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Episode 038 - The USP Shortcut

Published by: David Garfinkel on 01-07-2018

I remember when I was a kid, I asked my dad about the cigarettes he was smoking.
Very sarcastically, he repeated words from a commercial: "For the best combination of filter and good taste, Kent satisfies best!"
I smiled, but he could tell I didn't get his little joke.
Then he said, "Seriously, David - it's because Kent has this Micronite filter. It filters out the harsher parts of the smoke."
Dad, being a nuclear physicist, really bought into Kent's so-called "logical" Unique Selling Proposition. He told me about the Micronite filter like it was established scientific fact.
But of course, it was just a USP dreamed up by some ad agency.
Now… these days the old ads for cigarettes are considered evil. And though evil they may have been, they were definitely effective.
Having a good USP for each brand was definitely a big part of their success.
So the question arises: Can you use a USP to sell healthy products? Good products? Products that improve people's lives?
And here's the answer:
Not only you can, but you should.
What's more, these days, very often you have to use a USP if you want to half a chance of selling anything.
And that's where the problem comes in. How do you create it?
That's what we'll talk about today. In fact, I've got a shortcut method for you.
But first…
Copy is powerful. You're responsible for how you use what you hear on this podcast. Most of the time, common sense is all you need. But if you make extreme claims… and/or if you're writing copy for offers in highly regulated industries like health, finance, and business opportunity… you may want to get a legal review after you write and before you start using your copy. My larger clients do this all the time.
The Importance of USP
• What it is
• You're always competing
• Answers (sometimes hidden) question: "Why should I buy from YOU?"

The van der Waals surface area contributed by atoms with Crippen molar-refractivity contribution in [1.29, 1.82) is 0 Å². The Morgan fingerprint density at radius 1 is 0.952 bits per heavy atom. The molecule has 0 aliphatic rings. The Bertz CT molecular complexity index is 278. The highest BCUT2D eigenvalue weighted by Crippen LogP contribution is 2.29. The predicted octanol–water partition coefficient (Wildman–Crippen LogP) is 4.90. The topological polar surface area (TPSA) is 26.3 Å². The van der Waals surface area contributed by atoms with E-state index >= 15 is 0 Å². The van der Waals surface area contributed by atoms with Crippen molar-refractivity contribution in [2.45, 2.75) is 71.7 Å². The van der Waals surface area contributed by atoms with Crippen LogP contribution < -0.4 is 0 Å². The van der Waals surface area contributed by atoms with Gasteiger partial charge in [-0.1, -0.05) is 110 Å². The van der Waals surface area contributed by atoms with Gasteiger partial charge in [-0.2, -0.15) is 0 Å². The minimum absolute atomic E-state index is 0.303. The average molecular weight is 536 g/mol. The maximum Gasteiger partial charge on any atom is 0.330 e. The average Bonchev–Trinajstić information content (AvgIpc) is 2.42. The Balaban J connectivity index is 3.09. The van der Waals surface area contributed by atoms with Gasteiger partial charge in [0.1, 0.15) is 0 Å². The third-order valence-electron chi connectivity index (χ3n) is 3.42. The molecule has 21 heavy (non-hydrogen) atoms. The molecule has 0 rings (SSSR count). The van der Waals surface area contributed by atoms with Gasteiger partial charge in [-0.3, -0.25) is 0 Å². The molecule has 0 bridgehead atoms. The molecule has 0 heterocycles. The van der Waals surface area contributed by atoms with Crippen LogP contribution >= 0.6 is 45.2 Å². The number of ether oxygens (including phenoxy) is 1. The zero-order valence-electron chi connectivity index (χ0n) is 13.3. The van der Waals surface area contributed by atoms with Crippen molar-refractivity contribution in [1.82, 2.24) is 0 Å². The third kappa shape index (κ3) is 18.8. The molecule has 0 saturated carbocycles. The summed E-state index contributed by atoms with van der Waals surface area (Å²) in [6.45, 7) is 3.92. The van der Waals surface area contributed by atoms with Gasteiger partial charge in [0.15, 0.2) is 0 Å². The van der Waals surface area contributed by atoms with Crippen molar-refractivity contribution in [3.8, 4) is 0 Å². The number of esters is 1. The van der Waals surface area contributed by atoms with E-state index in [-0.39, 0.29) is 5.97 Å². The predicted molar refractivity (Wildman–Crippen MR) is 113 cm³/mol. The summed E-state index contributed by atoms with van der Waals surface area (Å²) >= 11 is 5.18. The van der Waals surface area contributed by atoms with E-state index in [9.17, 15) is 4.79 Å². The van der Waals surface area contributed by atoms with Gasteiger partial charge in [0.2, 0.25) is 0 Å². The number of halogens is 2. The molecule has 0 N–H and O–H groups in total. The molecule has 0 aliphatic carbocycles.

• Big mistake people make - they write USP's from their own / the business's point of view
• Best USPs should state or imply a clear benefit to the CUSTOMER
USP For a Copywriter
• Two Steps
• First step: Talent Stack
• Term originated by Scott Adams, explained in two books
• How I used the talent stack for my USP
• Use your talent stack by making a list, and put together a combination that sets you apart
• Second step: Make a list of common benefits, or "should-be" benefits
• Through research, find out what people are disappointed or outright pissed off about among others in the field – WHERE YOU CAN HONEST PROCLAIM THE OPPOSITE
USP For a Product/Service/Business
• Same idea as second half of process for a copywriter
• You need to do research… on your own product, and on customer views of competition
• Then, an analysis: What's the one most important thing people are complaining about, that you can offer the opposite of
• Once you have the concept, come up with words that convey it in a captivating and memorable way
Recap of the Steps
• You should be doing this kind of research anyway
• So you can piggyback on what you're already doing
• A good USP can make half the sale for you all by itself.

Keywords: Unique Selling Proposition

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